Paul Dirac devised a relativistic wave equation - an equation that did not only
apply to particles with a velocity considerably less than c,
the velocity of light. The particles described therefore
obeyed the relativistic formula for their energy:

E^{2} = p^{2}c^{2} +
m_{0}^{2}c^{4}

Here energy is squared so its value could be either positive or
negative. E.g. if x^{2} = 4, then x = 2 or x = -2.

Because of his extreme "rationalism" he
insisted there must therefore exist particles with negative
energy.

Such particles would have outlandish
properties. By E = mc^{2} a particle with negative
energy would have negative mass. If, for instance, two
particles, one of positive mass the other negative, were each
given a static electrical charge one would pursue the other with
ever increasing velocity. Nothing of the sort has ever been
observed.

To get round this problem Dirac argued that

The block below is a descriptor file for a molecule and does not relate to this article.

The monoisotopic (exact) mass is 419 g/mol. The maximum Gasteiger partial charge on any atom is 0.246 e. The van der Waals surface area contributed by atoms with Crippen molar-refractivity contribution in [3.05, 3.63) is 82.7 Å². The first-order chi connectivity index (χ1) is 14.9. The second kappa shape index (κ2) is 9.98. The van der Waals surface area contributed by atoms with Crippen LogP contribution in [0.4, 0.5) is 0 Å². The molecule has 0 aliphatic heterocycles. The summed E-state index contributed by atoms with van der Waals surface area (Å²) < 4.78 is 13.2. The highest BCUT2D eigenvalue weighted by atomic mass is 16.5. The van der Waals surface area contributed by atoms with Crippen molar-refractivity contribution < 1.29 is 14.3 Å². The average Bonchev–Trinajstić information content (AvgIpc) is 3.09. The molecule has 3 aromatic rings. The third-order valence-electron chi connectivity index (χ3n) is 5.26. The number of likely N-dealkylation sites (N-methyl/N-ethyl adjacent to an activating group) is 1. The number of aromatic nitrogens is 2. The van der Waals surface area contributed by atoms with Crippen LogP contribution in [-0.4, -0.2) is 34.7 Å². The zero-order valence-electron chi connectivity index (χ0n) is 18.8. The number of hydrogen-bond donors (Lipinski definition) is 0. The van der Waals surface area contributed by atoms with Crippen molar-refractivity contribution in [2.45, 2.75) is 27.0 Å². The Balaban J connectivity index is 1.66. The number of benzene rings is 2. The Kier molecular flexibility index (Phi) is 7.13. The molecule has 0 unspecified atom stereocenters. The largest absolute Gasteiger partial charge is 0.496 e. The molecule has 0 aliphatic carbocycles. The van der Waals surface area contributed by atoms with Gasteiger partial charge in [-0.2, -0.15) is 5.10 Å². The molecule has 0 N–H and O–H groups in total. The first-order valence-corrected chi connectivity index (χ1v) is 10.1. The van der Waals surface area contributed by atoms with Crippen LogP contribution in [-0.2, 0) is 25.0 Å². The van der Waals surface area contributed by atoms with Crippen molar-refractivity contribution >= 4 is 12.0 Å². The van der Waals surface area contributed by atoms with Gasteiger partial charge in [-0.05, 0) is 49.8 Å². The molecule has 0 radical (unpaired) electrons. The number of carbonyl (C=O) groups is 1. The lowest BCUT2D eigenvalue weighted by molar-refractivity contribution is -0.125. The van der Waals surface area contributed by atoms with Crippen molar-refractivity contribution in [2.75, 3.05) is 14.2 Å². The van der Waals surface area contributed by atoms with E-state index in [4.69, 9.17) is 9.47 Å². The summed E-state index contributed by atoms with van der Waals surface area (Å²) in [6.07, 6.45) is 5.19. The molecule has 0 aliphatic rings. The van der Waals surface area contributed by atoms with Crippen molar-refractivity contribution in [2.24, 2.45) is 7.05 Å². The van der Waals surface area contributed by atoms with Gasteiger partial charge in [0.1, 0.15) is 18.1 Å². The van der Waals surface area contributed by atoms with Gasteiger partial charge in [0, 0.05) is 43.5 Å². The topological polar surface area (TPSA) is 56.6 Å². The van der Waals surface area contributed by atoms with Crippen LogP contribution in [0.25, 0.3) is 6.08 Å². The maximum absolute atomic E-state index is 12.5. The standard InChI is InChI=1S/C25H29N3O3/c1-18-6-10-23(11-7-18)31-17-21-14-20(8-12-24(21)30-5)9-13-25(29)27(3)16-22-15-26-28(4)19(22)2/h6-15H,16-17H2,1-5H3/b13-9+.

all negative energy levels were full up (Sporus does not
understand why this stipulation is necessary). Further,
**everything** was made of energy - somethingness, such as
matter, was made of positive energy and nothingness, such as
empty space, was made of negative energy. Hence if you zap some
emptyness with sufficient (+ve) energy some of the nothingness
is promoted up into positive energy and some somethingness
blinks into existence. (This is how new particles appear in
Cern type machines.)

This predicted anti-matter. Zap some
emptiness with +ve energy and some somethingness appears, some
matter. It moves off leaving a hole in the emptiness. This hole
is anti-matter. When the matter comes back and meets the hole
it falls in, releasing the original zapping energy. You get
total anihilation. (The anti-matter has positive mass - it is
an absence of negative mass; two negatives make a positive so it
is positively massive.)